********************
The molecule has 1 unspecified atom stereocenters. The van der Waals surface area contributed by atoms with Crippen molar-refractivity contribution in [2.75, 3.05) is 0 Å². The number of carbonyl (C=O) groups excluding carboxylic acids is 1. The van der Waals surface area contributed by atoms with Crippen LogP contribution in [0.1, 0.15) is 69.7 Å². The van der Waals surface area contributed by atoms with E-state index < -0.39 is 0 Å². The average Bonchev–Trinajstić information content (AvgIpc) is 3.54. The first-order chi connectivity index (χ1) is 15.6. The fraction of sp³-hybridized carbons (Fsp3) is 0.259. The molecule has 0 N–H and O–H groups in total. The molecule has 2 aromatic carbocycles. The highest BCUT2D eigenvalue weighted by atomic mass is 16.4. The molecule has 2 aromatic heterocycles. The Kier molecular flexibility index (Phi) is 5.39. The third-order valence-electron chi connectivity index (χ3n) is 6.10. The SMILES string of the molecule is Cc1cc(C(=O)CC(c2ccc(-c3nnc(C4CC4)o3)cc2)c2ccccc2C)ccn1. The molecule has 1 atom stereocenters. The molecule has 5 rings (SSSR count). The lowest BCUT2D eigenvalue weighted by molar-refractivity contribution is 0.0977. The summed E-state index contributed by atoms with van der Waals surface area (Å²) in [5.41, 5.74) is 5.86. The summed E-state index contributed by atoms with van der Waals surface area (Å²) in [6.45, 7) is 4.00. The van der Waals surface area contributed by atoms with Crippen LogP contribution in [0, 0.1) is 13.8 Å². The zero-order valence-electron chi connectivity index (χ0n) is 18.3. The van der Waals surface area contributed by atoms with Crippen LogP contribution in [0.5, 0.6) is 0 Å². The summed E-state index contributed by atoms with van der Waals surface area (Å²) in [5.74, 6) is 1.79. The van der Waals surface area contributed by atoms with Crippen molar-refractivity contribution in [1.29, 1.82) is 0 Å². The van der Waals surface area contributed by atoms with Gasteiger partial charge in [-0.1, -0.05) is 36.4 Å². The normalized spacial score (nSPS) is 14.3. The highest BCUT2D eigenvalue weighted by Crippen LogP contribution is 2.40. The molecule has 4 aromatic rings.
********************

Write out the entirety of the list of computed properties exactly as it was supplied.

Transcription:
The molecule has 1 unspecified atom stereocenters. The van der Waals surface area contributed by atoms with Crippen molar-refractivity contribution in [2.75, 3.05) is 0 Å². The number of carbonyl (C=O) groups excluding carboxylic acids is 1. The van der Waals surface area contributed by atoms with Crippen LogP contribution in [0.1, 0.15) is 69.7 Å². The van der Waals surface area contributed by atoms with E-state index < -0.39 is 0 Å². The average Bonchev–Trinajstić information content (AvgIpc) is 3.54. The first-order chi connectivity index (χ1) is 15.6. The fraction of sp³-hybridized carbons (Fsp3) is 0.259. The molecule has 0 N–H and O–H groups in total. The molecule has 2 aromatic carbocycles. The highest BCUT2D eigenvalue weighted by atomic mass is 16.4. The molecule has 2 aromatic heterocycles. The Kier molecular flexibility index (Phi) is 5.39. The third-order valence-electron chi connectivity index (χ3n) is 6.10. The SMILES string of the molecule is Cc1cc(C(=O)CC(c2ccc(-c3nnc(C4CC4)o3)cc2)c2ccccc2C)ccn1. The molecule has 1 atom stereocenters. The molecule has 5 rings (SSSR count). The lowest BCUT2D eigenvalue weighted by molar-refractivity contribution is 0.0977. The summed E-state index contributed by atoms with van der Waals surface area (Å²) in [5.41, 5.74) is 5.86. The summed E-state index contributed by atoms with van der Waals surface area (Å²) in [6.45, 7) is 4.00. The van der Waals surface area contributed by atoms with Crippen LogP contribution in [0, 0.1) is 13.8 Å². The zero-order valence-electron chi connectivity index (χ0n) is 18.3. The van der Waals surface area contributed by atoms with Crippen LogP contribution in [0.5, 0.6) is 0 Å². The summed E-state index contributed by atoms with van der Waals surface area (Å²) in [5.74, 6) is 1.79. The van der Waals surface area contributed by atoms with Crippen molar-refractivity contribution in [1.29, 1.82) is 0 Å². The van der Waals surface area contributed by atoms with Gasteiger partial charge in [-0.1, -0.05) is 36.4 Å². The normalized spacial score (nSPS) is 14.3. The highest BCUT2D eigenvalue weighted by Crippen LogP contribution is 2.40. The molecule has 4 aromatic rings.